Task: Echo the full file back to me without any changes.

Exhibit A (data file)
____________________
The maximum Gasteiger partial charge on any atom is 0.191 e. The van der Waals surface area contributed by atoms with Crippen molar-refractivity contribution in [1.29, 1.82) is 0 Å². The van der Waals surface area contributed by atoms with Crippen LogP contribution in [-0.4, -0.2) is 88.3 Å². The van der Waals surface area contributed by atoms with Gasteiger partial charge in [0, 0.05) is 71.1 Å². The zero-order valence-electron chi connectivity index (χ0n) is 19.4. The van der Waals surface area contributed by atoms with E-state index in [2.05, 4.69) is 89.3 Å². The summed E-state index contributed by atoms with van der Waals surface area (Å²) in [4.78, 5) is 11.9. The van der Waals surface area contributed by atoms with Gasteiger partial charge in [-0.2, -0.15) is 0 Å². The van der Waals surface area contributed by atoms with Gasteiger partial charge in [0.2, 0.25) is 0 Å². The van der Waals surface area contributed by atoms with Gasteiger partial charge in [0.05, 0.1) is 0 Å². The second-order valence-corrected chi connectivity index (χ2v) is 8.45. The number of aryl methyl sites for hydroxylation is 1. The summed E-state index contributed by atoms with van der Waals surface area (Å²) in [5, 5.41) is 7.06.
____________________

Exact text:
The maximum Gasteiger partial charge on any atom is 0.191 e. The van der Waals surface area contributed by atoms with Crippen molar-refractivity contribution in [1.29, 1.82) is 0 Å². The van der Waals surface area contributed by atoms with Crippen LogP contribution in [-0.4, -0.2) is 88.3 Å². The van der Waals surface area contributed by atoms with Gasteiger partial charge in [0, 0.05) is 71.1 Å². The zero-order valence-electron chi connectivity index (χ0n) is 19.4. The van der Waals surface area contributed by atoms with E-state index in [2.05, 4.69) is 89.3 Å². The summed E-state index contributed by atoms with van der Waals surface area (Å²) in [4.78, 5) is 11.9. The van der Waals surface area contributed by atoms with Gasteiger partial charge in [-0.2, -0.15) is 0 Å². The van der Waals surface area contributed by atoms with Gasteiger partial charge in [0.2, 0.25) is 0 Å². The van der Waals surface area contributed by atoms with Gasteiger partial charge in [0.05, 0.1) is 0 Å². The second-order valence-corrected chi connectivity index (χ2v) is 8.45. The number of aryl methyl sites for hydroxylation is 1. The summed E-state index contributed by atoms with van der Waals surface area (Å²) in [5, 5.41) is 7.06.